New cases are confirmed in the cities of Beijing and Shanghai, as well as in Guangdong province.
Australia ramps up airport screenings of passengers arriving from China.
‘Super-spreader’ warnings alerted
The United States confirms its first case of the virus, near Seattle.
Taiwan confirms its first case: a woman in her 50s.
New cases spring up in several major Chinese cities.
There are a total of 314 cases, with six deaths reported.
One of China’s top medical experts warns of the potential of “super-spreaders” — a person who, for a number of reasons, spreads an infectious disease to many other people, frequently the medical workers treating them.
Cases skyrocket as Beijing warns of ‘most critical stage’
Death toll jumps to 17 — almost doubling the previously reported nine deaths.
There are 440 confirmed cases.
The virus spreads to Hong Kong and Macau, while North Korea closes its borders to foreign tourists.
Hospitals in Wuhan are scrambling to deal with a flood of patients and a lack of supplies.
Chinese authorities warn people not to travel in or out of Wuhan, warning the country was at its “most critical stage” for controlling the outbreak.
Lunar New Year travel fears as Wuhan placed under lockdown
Wuhan goes in to lockdown — flights and trains are blocked, public transport is halted. Later, the travel ban will extend to private cars.
Health authorities in Hebei, just south of Beijing, said on Thursday an 80-year-old man infected with the coronavirus had died there, marking the first confirmed death outside Hubei.
Total cases rise to 581.
The virus spreads to Singapore, while Vietnam confirms two cases.
Although the WHO declares the outbreak an “emergency in China”, it stops short of calling it a global health emergency.
Fears grow as Chinese Lunar New Year approaches.
The annual holiday typically sees hundreds of millions of Chinese people travel to visit their families, stoking concerns the virus could spread rapidly.
Dozens killed amid hundreds of cases
The virus spreads to Europe for the first time.
France confirms its first three cases. Two are hospitalised in Paris and one in Bordeaux.
Researchers from the University of Queensland are using new rapid medical development technology to help create a vaccine for the new virus strain.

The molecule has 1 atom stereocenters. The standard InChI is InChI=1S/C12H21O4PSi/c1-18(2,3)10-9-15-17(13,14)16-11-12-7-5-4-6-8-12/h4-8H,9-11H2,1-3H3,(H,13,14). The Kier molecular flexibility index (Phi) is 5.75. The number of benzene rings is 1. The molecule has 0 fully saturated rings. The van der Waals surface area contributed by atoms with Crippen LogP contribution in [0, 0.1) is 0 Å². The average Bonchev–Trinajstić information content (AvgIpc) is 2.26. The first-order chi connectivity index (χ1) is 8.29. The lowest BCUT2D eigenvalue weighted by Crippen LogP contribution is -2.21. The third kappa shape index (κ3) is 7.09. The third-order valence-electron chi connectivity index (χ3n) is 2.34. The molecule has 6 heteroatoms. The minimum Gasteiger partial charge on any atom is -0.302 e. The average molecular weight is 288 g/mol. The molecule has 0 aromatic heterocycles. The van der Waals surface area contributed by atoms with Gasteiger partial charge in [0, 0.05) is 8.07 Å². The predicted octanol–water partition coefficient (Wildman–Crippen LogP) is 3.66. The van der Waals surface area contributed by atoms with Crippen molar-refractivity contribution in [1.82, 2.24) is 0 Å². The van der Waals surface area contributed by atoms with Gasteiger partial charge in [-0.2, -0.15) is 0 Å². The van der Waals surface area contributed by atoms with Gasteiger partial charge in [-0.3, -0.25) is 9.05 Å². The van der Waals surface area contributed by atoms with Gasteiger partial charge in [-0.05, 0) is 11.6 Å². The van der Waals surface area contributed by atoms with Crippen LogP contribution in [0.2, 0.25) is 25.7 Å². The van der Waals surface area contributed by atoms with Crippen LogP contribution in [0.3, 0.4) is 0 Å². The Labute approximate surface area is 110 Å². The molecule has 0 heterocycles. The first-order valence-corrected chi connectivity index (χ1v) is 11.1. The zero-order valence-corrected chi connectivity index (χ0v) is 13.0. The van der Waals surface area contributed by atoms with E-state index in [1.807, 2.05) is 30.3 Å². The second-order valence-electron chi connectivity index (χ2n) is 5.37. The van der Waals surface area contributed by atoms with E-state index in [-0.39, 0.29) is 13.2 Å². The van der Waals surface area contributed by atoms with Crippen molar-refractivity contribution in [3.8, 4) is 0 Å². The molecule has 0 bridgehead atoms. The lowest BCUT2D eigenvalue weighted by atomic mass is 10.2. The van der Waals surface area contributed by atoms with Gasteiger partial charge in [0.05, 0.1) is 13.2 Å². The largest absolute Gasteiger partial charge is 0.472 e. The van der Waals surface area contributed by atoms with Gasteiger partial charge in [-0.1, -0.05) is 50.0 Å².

They hope to develop a vaccine in 16 weeks.
Some 846 cases have been reported, with 830 of those in China. The death toll stands at 26.
Meanwhile, 13 cities are in lockdown in Hubei province, impacting some 40 million people.
Australia hit by virus
Australia confirms its first case of the coronavirus — a Chinese national who flew into Melbourne on a flight from Guangzhou on January 19. Three more cases are identified in NSW and are held in isolation in hospital in Sydney.
A total of 1,320 cases of the new coronavirus are reported globally; 41 people have died.
Shanghai reports its first death, while the virus spreads to Nepal.
The disease spreads to Malaysia, which records four cases.
Hong Kong declares a state of emergency, its highest warning level. Trains and flights from Wuhan in mainland China are blocked.
China announces it is rapidly building a 1,000-bed hospital dedicated to coronavirus patients.
Aussie children stuck in Wuhan as cases skyrocket
The number of confirmed cases jumps by 694, bringing the global total to 2,014.
The death toll stands at 56.
The ABC confirms more than 100 Australian children are stuck in Wuhan. Foreign Minister Marise Payne says Australia is working closely with Chinese authorities to get them out.
Canada announces its first “presumptive” case, and a second the next day.
Health experts warn the virus could be contagious in its incubation period (up to 14 days), before patients start exhibiting symptoms.
The Chinese capital Beijing reports its first death, with the toll climbing to at least 81. More than 2,750 people are infected globally.
Chinese state-owned media reports that there are 51 “cured and discharged patients”.
Cambodia and Sri Lanka report their first cases of the virus.
Wuhan Mayor Zhou Xianwang admits mistakes were made — that timely information about the virus was not distributed fast enough — and he is willing to resign.
A fifth case is confirmed in Australia — a student at the University of New South Wales.
The US, France and Japan signal they plan to evacuate citizens on chartered flights.
The China Daily reports more than 5 million people left the city of Wuhan ahead of the lockdown, according to Mayor Xianwang.
Where we are today
China reports 25 more deaths in the coronavirus outbreak as the toll rises to at least 106.
The total number of confirmed cases has climbed to more than 4,515 worldwide.
The virus has now been detected in 15 countries: Australia, Cambodia, Canada, China, France, Japan, Malaysia, Nepal, Singapore, South Korea, Sri Lanka, Taiwan, Thailand, the US and Vietnam.
Read more on this story:
- China instigates ‘unprecedented’ lockdown of cities as virus mutates
- How the coronavirus started in China — and why that’s actually a saving grace
- Race is on as Australian researchers rush to make coronavirus vaccine
- ‘Never been this scared’: What it’s like to be trapped in a city under a virus lockdown
- What authorities are doing to protect Australians from coronavirus?
- What is coronavirus and do Australians need to be alarmed?